One early morning, not too long ago, while watching the stock-market do its morning dance from my bedroom in the Wind River Canyon, I spotted a raptor arced in-flight. The white from under its large wings easily visible against the dark-green pines. As the hawk curled its flight pattern it landed on a man-made perch; an electric pole. He was at least a quarter of a mile away from my cabin.
When you live in the mountains it's best to keep a pair of binoculars near every window, and I grabbed the ancient-monster pair of 10 by 50's on the speaker. He was a long way away, but it was definitely not a Red-tailed Hawk; this one seemed bigger. I didn't recognize the species of this raptor, but it was now hunting in our stretch of the canyon.
Over the next week I spotted this raptor several times a day here in the Wind River Canyon, but seldom did it come hunting close enough for my meager lens. At the moment I'm still shopping for an affordable lens with a long reach, so I loaded up the best thing I have available; an L-series 70-200mm Canon with a 1.4 III extender. It doesn't have the reach but it does have great sharpness....it'll have to do I told myself.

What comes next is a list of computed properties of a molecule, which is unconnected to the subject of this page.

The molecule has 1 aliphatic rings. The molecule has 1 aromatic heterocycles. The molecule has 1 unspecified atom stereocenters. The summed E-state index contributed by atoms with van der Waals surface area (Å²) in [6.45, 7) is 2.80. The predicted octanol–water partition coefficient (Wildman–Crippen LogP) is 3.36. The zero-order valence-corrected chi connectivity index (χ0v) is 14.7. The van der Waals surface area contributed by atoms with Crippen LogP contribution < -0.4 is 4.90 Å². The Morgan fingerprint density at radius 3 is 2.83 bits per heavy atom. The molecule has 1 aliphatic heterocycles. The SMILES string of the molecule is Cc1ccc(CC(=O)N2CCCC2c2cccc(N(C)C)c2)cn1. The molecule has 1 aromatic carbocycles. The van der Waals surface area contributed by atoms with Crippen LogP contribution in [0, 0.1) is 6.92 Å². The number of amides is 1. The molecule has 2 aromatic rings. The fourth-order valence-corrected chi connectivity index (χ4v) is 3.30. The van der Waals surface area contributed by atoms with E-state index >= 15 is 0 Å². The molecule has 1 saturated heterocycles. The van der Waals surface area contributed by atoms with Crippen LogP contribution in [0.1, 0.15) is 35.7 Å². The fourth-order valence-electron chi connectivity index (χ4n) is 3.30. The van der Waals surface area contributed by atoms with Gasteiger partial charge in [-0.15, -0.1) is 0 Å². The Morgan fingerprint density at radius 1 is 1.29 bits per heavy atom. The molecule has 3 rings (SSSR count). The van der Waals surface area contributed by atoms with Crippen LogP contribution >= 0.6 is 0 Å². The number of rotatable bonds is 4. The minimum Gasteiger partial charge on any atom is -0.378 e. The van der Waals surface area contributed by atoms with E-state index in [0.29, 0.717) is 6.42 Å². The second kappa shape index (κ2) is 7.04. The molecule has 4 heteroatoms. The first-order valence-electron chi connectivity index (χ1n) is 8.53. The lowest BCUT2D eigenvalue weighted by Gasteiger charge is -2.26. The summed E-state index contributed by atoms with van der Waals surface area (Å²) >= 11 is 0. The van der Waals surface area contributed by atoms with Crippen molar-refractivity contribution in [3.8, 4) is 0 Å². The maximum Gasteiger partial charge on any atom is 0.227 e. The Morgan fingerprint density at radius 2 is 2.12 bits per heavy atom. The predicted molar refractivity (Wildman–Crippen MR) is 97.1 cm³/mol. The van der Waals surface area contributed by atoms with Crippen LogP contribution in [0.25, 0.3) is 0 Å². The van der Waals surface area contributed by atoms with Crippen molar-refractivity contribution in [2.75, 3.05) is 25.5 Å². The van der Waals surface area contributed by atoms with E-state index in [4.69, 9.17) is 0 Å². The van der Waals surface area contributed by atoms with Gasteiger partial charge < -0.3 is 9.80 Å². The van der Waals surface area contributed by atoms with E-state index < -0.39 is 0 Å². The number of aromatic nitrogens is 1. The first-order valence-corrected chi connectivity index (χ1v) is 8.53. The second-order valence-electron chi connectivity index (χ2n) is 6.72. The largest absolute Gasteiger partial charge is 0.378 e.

I had a handful of photographic opportunities over the week of it's presence here, but identifying the species of this hawk turned out to be as difficult as photographing him. I had several great shots in which to i.d. this raptor; it was a late-stage juvenile, Rough-legged Hawk (Buteo lagopus). This particular image is one that illustrates how raptors have adapted. It's more interesting than the usual in-flight photo, which I also took during his time here in the canyon. This is a large bird with a wingspan over 4 and a half feet! It seemingly hovers when hunting the voles that live all through the canyon. This hawk showed almost as much patience hunting for his food as I did hunting for a picture.
About a week of observing this raptor hunting our area of the Wind River Canyon and I noted one afternoon this hawk had moved on. No raptor has ever stayed and hunted this stretch of the canyon for very long; it's not for lack of small game, that's for sure! It seems to me that if you can fly on such wings, you should travel far.
As a side-note....early this week, from this same window, I watched a female Bighorn Sheep moseying down the Wind River, eating and drinking along her way as she moved north in the Wind River Canyon.
Thank you for your valuable time.